The focus will be on developing students┐ awareness of the importance of pragmatic competence in effective communication. The issue of whether pragmatic competence can be taught will be covered as well as research which has compared the relative importance of pragmatic and grammatical competence in successful communication.
Week 7 Discourse: Genres and Registers
The focus will be on developing students┐ awareness of features of language at the discourse level. Focus will be given to both spoken discourse (IRF sequences; overlapping; interrupting, etc.) and written discourse (cohesion, coherence and contrastive rhetoric,etc.).
Week 8: Language and Culture - World Englishes; English as a Lingua Franca
The focus will be on the issues of: what version(s) of English should be taught to learners?; the development of world Englishes (e.g., Singlish); and intercultural communication.
Entry Requirements (not applicable to Visiting Students)
||Other requirements|| None
Information for Visiting Students
|High Demand Course?
Course Delivery Information
|Academic year 2020/21, Not available to visiting students (SS1)
|Course Start Date
|Learning and Teaching activities (Further Info)
Lecture Hours 8,
Seminar/Tutorial Hours 16,
Programme Level Learning and Teaching Hours 4,
Directed Learning and Independent Learning Hours
|Assessment (Further Info)
|Additional Information (Assessment)
||70% - 2500 word assignment
30% - series of reflective blogs with discussion
||Each student will submit a one-page structured outline of their assignment around one month prior to submission of the final assignment. Workshop tutors will provide formative feedback on each plan at an individual level, and the course organiser will provide generic formative feedback in an assignment-oriented lecture.
|No Exam Information
On completion of this course, the student will be able to:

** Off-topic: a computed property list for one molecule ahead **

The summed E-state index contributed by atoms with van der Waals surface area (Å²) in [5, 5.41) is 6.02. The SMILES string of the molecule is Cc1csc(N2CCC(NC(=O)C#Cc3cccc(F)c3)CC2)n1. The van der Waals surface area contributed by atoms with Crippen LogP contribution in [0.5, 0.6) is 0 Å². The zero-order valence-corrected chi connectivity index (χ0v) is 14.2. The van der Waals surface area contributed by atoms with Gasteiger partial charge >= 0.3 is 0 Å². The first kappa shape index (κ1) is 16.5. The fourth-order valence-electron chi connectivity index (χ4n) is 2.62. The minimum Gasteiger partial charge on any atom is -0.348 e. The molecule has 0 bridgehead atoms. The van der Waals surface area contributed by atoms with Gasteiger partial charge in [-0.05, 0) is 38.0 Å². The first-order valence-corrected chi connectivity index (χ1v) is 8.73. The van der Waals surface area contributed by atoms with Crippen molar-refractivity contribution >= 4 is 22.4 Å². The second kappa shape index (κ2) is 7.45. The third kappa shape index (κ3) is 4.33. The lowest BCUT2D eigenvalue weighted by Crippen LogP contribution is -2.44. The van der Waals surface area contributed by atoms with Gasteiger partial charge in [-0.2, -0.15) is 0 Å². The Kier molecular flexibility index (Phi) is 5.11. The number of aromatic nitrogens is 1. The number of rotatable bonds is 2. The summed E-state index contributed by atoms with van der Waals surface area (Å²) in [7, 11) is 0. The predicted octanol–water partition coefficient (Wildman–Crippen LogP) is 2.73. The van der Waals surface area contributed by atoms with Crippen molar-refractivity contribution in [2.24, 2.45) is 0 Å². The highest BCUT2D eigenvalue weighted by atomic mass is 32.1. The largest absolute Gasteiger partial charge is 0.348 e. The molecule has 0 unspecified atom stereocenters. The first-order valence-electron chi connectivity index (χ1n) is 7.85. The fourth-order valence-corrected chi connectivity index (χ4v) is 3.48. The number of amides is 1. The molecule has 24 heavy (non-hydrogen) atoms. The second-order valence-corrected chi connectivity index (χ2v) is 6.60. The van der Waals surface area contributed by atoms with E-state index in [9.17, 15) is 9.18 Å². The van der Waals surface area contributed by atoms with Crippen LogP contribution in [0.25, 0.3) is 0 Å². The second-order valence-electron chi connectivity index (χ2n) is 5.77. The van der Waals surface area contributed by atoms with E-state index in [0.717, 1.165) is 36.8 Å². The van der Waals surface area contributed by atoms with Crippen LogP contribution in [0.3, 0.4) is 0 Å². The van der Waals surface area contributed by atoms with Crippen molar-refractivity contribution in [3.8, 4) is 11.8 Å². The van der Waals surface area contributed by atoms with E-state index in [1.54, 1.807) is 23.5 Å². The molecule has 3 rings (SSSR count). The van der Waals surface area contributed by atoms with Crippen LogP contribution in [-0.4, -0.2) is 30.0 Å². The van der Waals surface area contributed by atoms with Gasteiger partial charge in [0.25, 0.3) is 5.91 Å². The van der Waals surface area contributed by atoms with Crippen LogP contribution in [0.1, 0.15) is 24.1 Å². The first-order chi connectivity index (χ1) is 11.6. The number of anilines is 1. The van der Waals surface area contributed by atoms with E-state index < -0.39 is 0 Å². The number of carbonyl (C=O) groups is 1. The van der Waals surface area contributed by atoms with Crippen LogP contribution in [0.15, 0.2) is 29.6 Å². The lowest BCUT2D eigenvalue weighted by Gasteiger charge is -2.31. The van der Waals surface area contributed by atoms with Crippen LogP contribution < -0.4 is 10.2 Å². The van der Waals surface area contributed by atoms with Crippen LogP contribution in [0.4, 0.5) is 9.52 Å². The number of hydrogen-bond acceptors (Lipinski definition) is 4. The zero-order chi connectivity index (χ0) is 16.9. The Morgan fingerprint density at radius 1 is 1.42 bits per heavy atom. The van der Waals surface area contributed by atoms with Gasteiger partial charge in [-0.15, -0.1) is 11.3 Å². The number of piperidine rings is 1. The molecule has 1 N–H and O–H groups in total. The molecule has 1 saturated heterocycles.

- Apply an up-to-date knowledge of findings from research on language description which are relevant to second language instruction;
- Use a meta-language of linguistic terms to describe language with precision;
- Analyse and evaluate the interaction between micro and macro aspects of language;
- Critically appraise the degree to which pedagogical descriptions, textbooks, and forms of language assessment, cover a full range of language elements.
- Critically evaluate the linguistic needs of learners in different language learning contexts.
|English Language: Description, Variation and Context.|
Edited by Jonathan Culpeper, Francis Katamba, Paul Kerswill, Ruth Wodak and Tony McEnery Palgrave Macmillan, 2009
Carter, R., & McCarthy, M. (2006). Cambridge grammar of English: A comprehensive guide: spoken and written English grammar and usage. Cambridge: Cambridge University Press.
Celce-Murcia, M., & Larsen-Freeman, D. (1998). The grammar book: An ESL/EFL Teacher's Course. (2nd Ed.). Boston: Heinle & Heinle.
Celce-Murcia, M., & Olshtain, E. (2000). Discourse and context in language teaching: A guide for language teachers. Cambridge: Cambridge University Press.
Cutting, J. (2014). Pragmatics: A resource book for students. (3rd ed.). London: Routledge.
Cutting, J. (2015). Language and context in TESOL. Edinburgh: Edinburgh University Press.
Kasper, G., & Rose, K.R. (2002). Pragmatic development in a second language. Oxford: Blackwell.
Kelly, G. (2000). How to teach pronunciation. London: Longman.
Kramsch, C. (1993). Context and culture in language teaching. Oxford: Oxford University Press.
Nation, I.S.P. (2001). Learning vocabulary in another language. Cambridge: Cambridge University Press.
Wray, A. (2002). Formulaic language and the lexicon. Cambridge: Cambridge University Press.
Yule, G. (2010). The study of language (4th ed.). Cambridge: Cambridge University Press.
|Graduate Attributes and Skills
|Course organiser||Dr Kenneth Fordyce
Tel: (0131 6)51 6411
|Course secretary||Mrs Moira Ross
Tel: (0131 6)51 6206